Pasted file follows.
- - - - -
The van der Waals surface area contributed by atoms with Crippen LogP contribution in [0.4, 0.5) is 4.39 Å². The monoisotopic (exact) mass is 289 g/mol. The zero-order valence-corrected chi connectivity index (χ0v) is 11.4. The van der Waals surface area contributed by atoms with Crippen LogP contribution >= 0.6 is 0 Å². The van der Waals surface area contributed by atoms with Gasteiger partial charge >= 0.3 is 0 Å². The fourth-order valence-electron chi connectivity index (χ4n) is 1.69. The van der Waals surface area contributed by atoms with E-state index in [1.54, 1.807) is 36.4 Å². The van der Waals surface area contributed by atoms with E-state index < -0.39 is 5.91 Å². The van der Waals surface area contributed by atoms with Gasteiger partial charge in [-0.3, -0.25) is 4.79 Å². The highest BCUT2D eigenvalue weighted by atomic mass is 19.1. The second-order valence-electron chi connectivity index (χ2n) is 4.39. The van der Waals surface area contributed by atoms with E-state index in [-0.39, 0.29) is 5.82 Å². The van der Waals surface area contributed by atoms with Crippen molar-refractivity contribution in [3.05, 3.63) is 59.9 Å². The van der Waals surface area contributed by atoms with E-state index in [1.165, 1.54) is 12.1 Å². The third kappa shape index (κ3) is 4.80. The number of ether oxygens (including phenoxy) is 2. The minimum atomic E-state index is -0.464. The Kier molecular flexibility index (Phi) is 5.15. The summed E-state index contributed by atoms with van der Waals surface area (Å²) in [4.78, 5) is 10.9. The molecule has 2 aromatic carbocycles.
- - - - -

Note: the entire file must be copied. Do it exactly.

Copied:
The van der Waals surface area contributed by atoms with Crippen LogP contribution in [0.4, 0.5) is 4.39 Å². The monoisotopic (exact) mass is 289 g/mol. The zero-order valence-corrected chi connectivity index (χ0v) is 11.4. The van der Waals surface area contributed by atoms with Crippen LogP contribution >= 0.6 is 0 Å². The van der Waals surface area contributed by atoms with Gasteiger partial charge >= 0.3 is 0 Å². The fourth-order valence-electron chi connectivity index (χ4n) is 1.69. The van der Waals surface area contributed by atoms with E-state index in [1.54, 1.807) is 36.4 Å². The van der Waals surface area contributed by atoms with E-state index < -0.39 is 5.91 Å². The van der Waals surface area contributed by atoms with Gasteiger partial charge in [-0.3, -0.25) is 4.79 Å². The highest BCUT2D eigenvalue weighted by atomic mass is 19.1. The second-order valence-electron chi connectivity index (χ2n) is 4.39. The van der Waals surface area contributed by atoms with E-state index in [-0.39, 0.29) is 5.82 Å². The van der Waals surface area contributed by atoms with Crippen molar-refractivity contribution in [3.05, 3.63) is 59.9 Å². The van der Waals surface area contributed by atoms with E-state index in [1.165, 1.54) is 12.1 Å². The third kappa shape index (κ3) is 4.80. The number of ether oxygens (including phenoxy) is 2. The minimum atomic E-state index is -0.464. The Kier molecular flexibility index (Phi) is 5.15. The summed E-state index contributed by atoms with van der Waals surface area (Å²) in [4.78, 5) is 10.9. The molecule has 2 aromatic carbocycles.